I saw it progressing along a window two seats in front of me. It was crawling my way.

I don't mean, crawling in the way I'd crawl, as in 'Oof, oof, my knees, and how will I ever get up from this position?'  I mean, crawling towards me.

I expected a confrontation. I picked up the copy of the Metro I'd collected when I got on the bus and began rolling.

It crawled nearer. But it was slow.

Aha. A trick! A clever …

Reasons why Fran was glad to wake up this morning

It's not yet 7am and I'm sitting in bed looking out of the window at the graveyard behind our house.

That makes it sound as though it's our personal graveyard. You know, like people say, 'the garage behind our house' or 'the shed at the bottom of the garden'.

'Oh, yes, our personal graveyard. Yes, yes, we own it all - the stones, the coffins, the skeletons, the wilted flowers, the worms. One day we too will lie there. We are like wealthy aristocrats who have a sepulchre set aside for when they pass away, only ours is conveniently just behind our house. Our grieving relatives will be able to lob us over the garden wall when the time comes.'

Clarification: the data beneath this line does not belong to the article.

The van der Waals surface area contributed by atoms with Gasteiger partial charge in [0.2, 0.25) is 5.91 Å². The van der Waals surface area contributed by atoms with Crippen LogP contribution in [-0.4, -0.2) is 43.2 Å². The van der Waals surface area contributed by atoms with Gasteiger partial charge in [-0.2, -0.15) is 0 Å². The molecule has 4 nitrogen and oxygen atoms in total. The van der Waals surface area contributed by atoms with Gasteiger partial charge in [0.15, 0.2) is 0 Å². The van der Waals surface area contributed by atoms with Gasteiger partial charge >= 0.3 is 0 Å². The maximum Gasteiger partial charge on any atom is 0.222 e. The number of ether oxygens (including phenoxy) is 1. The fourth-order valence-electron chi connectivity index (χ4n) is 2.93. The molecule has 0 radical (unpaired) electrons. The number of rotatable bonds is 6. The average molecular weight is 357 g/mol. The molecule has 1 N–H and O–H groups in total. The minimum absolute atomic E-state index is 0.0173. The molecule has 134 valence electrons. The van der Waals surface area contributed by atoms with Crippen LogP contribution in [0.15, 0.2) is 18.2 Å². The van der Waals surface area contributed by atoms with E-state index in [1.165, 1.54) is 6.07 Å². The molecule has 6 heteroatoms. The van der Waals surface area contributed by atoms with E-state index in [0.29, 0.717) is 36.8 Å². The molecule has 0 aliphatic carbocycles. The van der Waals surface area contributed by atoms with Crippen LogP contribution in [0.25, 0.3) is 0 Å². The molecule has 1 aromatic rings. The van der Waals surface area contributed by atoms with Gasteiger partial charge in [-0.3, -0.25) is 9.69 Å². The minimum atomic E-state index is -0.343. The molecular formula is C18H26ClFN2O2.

No, it's nothing like that. It's an old Victorian graveyard our house happens to overlook. If you try to ignore the graves, you could imagine it as a lovely park with lawns and trees, but that's a hard ask, like saying, 'Here, have this chocolate cake covered in flies, but just ignore the flies.…

Evidence that Fran's bus - and joy - have been tooken away

They've taken away my bus.

Or, as my 5 year old granddaughter might put it, 'They've tooken away my bus.'

I'll get back to the bus in a moment.

You've got to love junior grammar. It's not until they're about 7 or 8 that they've fully grasped irregular verb endings. So, she's still saying things like 'I talkid to the man' or 'I rided my bike and wented to the park where I eated my icecream.'